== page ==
The US economy shrank by 0.3 percent in the third quarter -- its first contraction since late 2007 -- amid slowing investment and a 3.1 percent dip in consumer spending. Analysts fear the slack may herald a prolonged recession.
The US economy contracted at a 0.3 percent pace in the third quarter as a global credit crunch prompted consumers and businesses to retrench, government data showed Thursday.
The drop in gross domestic product (GDP) was the first negative figure since the fourth quarter of 2007, the Commerce Department reported in the first of three estimates on overall economic output.
Some analysts said the drop could be just the start of a deep and painful recession in the world's biggest economy.
"A heftier decline in real GDP is likely in the fourth quarter, which will confirm that the US economy is in recession," said Dawn Desjardins, economist at RBC Capital Markets.
The decline, not as steep as the 0.5 percent annualized drop expected by private economists, comes amid mounting expectations of a sharp falloff in the US economy amid the worst banking and financial crisis in decades.
The decrease marked a sharp fall from the 2.8 percent growth rate of the second quarter and reflected weaker consumer and business spending and housing activity, offset in part by strong exports and government spending.
With the decline, output was estimated at an annualized 14.43 trillion dollars.
"What is noticeable is that the US economy is hanging onto support from exports that will not last in the fourth quarter," said Avery Shenfeld, economist at CIBC World Markets.
"The rest of the world is slowing and the rising dollar will take some of the shine off exports. The fourth quarter is going to be much worse, with a decline of perhaps as much as two percent."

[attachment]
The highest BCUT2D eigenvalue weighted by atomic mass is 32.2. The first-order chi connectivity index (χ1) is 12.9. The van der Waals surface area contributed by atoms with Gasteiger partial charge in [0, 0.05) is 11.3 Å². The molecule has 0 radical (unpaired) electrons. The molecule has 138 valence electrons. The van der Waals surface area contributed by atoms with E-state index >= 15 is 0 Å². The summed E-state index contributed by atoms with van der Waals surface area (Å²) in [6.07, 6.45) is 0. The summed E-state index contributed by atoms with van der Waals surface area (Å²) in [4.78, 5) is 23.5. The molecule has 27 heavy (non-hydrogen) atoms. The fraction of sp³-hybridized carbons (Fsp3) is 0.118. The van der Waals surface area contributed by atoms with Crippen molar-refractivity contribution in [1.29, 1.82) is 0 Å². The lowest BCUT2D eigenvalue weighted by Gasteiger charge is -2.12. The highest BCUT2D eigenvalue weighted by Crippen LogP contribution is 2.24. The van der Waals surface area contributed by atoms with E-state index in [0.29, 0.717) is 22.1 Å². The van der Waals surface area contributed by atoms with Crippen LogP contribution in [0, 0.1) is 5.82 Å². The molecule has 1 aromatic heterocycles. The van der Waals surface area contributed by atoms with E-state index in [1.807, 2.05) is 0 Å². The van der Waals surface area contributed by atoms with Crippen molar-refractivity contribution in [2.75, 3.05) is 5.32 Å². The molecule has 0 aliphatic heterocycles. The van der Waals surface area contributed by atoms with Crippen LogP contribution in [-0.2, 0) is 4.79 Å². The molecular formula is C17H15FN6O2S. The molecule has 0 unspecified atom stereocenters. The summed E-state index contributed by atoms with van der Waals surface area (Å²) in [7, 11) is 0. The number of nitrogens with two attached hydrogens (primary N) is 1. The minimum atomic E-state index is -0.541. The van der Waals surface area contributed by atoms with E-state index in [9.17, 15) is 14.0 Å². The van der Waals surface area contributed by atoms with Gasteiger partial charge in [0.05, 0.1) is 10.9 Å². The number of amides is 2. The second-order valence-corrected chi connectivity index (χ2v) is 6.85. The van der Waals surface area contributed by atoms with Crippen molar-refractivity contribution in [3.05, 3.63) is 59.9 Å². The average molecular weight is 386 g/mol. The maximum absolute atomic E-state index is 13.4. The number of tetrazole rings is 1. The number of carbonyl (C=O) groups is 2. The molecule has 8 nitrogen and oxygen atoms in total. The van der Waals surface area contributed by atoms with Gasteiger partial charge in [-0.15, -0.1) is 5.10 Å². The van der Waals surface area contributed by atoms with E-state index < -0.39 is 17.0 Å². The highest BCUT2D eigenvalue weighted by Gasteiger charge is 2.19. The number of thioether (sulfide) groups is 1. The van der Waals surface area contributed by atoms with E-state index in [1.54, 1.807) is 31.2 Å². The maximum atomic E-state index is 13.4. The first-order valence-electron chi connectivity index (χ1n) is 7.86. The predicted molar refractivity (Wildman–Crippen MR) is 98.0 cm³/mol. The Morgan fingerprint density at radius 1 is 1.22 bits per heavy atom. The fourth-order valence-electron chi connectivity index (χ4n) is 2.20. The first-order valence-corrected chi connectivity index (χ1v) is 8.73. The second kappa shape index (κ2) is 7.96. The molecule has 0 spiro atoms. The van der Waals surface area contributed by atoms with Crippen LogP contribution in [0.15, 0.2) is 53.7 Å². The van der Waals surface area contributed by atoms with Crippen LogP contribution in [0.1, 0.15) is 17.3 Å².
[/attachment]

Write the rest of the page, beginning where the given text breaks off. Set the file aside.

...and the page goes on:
Consumer spending, the main driver of economic activity, fell 3.1 percent in the quarter on a sharp 14 percent plunge in spending on so-called durable goods like cars and appliances expected to last three years or more, the report showed.
Spending on nondurables such as food and clothing slid 6.4 percent, the biggest decline since 1950.
In housing, which has seen a horrific meltdown after a long boom, investment fell 19.1 percent, a major drag on the economy.
While the decline in activity was somewhat mild, the report comes amid expectations for one of the worst recessions in decades as the economy is strangled by a collapse in credit amid troubles from banks that bet on the US property bubble.
Robert Brusca at FAO Economics said the report was "worse than it looks."
"The main pillars of GDP growth are crumbling," he said.
Ian Shepherdson, chief US economist at High Frequency Economics, noted the GDP number would have been even weaker without accounting for companies building up inventories, which added 0.5 percentage points on the positive side.
"This is the first of a run of negative GDP numbers," he said.
"The economy is in recession. We tentatively expect GDP of minus one percent in the fourth quarter and first quarter of 2009."
Activity had been supported in the second quarter by a big US government stimulus plan that sent out tens of billions of dollars in tax rebates to consumers, but the impact of that has now faded.
Exports, a main source of economic activity ealier this year, also helped keep the GDP figure from being weaker but growth slowed to 5.9 percent in the third quarter from 12.3 percent in the second.
Marie-Pierre Ripert, economist at Natixis, predicted further weakness ahead.
"Domestic demand is likely to keep falling in the months ahead as a consequence of the credit crunch," she said. "The rise in the unemployment rate is also likely to weigh on consumer spending."
Peter Kretzmer, economist at Bank of America, said another factor skewing the report was a 5.8 percent jump in government purchases,including an 18.2 percent annualized jump in federal defense purchases, which added 0.9 percentage points to GDP.
"We expect a faster pace of GDP decline in the current quarter, as capital spending declines far more rapidly, inventories are reduced at a faster pace, the housing decline remains steep and federal defense spending simmers down," he said.
Date created : 2008-10-30